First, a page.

Some studies implicate dysbiosis or imbalance of gut flora in the development of various autoimmune diseases such as Lupus, Inflammatory bowel diseases, Multiple Sclerosis, Rheumatoid Arthritis, Type-1 Diabetes, and even colon cancer.

Normal Flora of Skin

The predominant organism is staphylococcus epidermidis which is non-pathogenic on the skin but can cause infection in other places such as artificial heart valves or prosthetic joints. There are about 1000-10,000 organisms per cm2 of skin. Most are on the upper layer of skin and some are found in hair follicles. 

Other less important organisms on the skin are staphylococcus aureus, Corynebacterium (diphtheroids), various streptococci, Pseudomonas aeruginosa, Candida albicans, and anaerobes. Anaerobic microorganisms such as propionic bacterium and Peptococcus are found deep in hair follicles. Propionibacterium acnes is a common bacterium that is implicated in the pathogenesis of acne.


Normal Flora of Respiratory Tract

A wide variety of microorganisms are found in the nose, throat, and mouth, but the lower bronchi and alveoli contain a few if any organisms. The nose is colonized by various streptococci and staphylococci and diphtheroids. Staphylococcus aureus is important in nose.

The throat contains, Streptococci viridans, Neisseria species, and Staphylococcus epidermidis. These occupy attachment sites and inhibit the growth of pathogens such as streptococcus pyogenes, Neisseria meningitis, Staphylococcus aureus, and Haemophilus influenza. The main members of the normal flora of the mouth and throat are the Viridans streptococci, such as Streptococcus sanguinis and Streptococcus mutans.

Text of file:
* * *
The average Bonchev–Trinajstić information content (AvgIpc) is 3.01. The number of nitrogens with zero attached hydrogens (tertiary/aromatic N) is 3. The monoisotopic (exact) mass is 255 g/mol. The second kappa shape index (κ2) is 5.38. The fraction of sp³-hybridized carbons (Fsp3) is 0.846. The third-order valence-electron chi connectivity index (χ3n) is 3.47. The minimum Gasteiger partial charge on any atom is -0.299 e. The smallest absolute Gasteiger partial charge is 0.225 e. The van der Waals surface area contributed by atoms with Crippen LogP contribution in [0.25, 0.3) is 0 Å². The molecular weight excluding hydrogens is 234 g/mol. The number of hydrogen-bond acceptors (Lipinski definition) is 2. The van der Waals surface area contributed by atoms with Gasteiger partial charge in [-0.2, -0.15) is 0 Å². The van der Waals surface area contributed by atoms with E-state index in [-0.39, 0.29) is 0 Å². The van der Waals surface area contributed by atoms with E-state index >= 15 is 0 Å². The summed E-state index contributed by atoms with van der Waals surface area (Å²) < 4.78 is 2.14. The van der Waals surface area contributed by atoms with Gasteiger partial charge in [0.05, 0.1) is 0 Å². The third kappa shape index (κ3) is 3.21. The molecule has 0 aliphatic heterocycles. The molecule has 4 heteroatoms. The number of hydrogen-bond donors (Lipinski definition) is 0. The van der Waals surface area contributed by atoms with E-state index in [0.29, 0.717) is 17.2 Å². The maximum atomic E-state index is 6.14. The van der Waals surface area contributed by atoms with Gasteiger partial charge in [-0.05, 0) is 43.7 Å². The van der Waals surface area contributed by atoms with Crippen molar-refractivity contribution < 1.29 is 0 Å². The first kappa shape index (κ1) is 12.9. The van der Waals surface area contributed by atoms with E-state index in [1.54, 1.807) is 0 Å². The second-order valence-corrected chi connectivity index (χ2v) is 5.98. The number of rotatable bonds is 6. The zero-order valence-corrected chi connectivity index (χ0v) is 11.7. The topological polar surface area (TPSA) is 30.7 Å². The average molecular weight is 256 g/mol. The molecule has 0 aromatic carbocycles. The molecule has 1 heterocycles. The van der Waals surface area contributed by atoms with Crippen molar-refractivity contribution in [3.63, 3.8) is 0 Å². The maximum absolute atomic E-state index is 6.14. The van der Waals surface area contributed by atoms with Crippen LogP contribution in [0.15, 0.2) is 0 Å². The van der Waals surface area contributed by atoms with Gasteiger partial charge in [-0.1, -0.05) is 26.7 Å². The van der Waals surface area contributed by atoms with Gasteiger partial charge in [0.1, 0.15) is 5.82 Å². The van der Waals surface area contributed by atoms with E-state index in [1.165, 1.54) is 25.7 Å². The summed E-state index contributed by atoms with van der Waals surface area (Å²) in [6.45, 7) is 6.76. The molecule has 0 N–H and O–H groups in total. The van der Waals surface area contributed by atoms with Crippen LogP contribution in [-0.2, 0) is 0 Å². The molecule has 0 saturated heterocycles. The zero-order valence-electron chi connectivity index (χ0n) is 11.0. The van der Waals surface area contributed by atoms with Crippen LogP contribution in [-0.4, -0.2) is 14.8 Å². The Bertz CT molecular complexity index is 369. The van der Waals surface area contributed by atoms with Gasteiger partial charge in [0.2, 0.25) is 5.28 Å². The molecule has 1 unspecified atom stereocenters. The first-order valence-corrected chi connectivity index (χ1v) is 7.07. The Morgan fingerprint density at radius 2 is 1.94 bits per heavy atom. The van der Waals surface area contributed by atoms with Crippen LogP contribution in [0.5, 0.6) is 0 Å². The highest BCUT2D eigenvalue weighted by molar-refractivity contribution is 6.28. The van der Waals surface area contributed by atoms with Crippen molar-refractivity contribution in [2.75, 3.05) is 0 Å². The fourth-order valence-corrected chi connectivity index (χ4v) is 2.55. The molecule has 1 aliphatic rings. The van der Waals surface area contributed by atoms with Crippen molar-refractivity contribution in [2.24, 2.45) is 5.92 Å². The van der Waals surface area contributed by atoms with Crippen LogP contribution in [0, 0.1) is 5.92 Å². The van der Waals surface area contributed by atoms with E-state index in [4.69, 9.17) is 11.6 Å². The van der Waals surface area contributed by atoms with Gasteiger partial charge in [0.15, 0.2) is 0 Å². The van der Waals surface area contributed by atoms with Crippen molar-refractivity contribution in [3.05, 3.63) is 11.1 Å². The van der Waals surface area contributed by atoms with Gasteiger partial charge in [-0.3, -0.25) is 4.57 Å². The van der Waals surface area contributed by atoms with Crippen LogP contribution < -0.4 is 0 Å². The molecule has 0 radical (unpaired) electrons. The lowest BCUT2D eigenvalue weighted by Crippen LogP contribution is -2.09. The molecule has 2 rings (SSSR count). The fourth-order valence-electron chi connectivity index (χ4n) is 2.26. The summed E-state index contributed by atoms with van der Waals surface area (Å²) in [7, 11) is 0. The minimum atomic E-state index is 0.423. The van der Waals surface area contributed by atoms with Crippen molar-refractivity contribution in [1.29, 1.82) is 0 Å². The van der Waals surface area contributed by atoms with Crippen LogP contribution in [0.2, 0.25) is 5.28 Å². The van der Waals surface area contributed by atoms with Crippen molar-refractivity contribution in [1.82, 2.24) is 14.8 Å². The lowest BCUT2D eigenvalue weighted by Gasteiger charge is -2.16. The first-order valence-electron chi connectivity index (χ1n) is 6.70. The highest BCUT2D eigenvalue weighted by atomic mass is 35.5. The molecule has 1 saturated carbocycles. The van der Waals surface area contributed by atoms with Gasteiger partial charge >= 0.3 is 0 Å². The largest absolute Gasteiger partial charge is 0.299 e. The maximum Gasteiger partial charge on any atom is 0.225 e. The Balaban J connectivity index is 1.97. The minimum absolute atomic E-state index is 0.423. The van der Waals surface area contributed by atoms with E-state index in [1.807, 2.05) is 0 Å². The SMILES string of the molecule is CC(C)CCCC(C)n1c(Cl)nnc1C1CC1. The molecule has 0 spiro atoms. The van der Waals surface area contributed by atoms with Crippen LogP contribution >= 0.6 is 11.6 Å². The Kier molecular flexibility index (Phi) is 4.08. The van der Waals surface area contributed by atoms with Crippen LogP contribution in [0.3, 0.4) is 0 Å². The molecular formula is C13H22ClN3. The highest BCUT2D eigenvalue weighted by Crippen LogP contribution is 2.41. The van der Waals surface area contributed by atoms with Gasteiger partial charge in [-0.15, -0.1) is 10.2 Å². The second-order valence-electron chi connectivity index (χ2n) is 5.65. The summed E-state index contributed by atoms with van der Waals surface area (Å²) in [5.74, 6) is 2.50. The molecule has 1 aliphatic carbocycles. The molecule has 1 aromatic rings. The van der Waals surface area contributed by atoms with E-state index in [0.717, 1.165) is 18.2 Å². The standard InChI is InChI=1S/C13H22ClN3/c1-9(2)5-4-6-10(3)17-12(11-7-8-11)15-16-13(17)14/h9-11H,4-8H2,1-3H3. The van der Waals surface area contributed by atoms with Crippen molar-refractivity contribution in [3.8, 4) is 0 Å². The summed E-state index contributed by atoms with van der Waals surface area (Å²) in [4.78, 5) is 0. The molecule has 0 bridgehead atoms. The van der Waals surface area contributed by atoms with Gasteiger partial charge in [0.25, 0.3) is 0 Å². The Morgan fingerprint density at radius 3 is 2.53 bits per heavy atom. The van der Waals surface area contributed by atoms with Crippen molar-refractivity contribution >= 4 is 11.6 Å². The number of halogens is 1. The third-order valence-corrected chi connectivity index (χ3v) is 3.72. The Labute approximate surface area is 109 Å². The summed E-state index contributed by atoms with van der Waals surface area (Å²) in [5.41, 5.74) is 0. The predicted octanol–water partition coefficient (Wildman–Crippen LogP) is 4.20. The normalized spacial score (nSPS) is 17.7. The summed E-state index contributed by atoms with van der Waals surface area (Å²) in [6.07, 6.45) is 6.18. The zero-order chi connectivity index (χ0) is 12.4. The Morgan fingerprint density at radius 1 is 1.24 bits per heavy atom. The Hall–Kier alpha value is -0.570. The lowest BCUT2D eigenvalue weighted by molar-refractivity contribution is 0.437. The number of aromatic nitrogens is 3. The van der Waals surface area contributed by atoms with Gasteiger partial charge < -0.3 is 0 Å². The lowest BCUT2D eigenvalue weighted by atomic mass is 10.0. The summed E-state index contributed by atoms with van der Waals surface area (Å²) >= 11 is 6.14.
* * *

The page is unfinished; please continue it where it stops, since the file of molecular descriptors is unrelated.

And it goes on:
Viridans streptococci are the most common cause of subacute bacterial endocarditis. Streptococci viridans make up about half of the bacteria. Streptococcus mutants are found in large numbers in dental plaque. The entrapped bacteria in gelatinous materials produce a large amount of acid which demineralizes the enamel and initiates carries. Anaerobic bacteria like Bacteroides, Prevotella, Fusobacterium, Clostridium, and Peptstreptoococcus, Actinomyces israelii are found in gingival crevices. Eikenella corrodens is also found in the normal flora of the mouth. 

Normal Flora of Intestinal Tract

The stomach contains very few organisms because of low PH. The proximal small intestine has a relatively sparse gram-positive flora, consisting mainly of lactobacilli and Enterococcus faecalis and yeast, particularly Candida albicans. The distal part of the small intestine contains greater numbers of bacteria and additional species, including coliforms (Escherichia coli and relatives) and Bacteroides, in addition to lactobacilli and enterococci.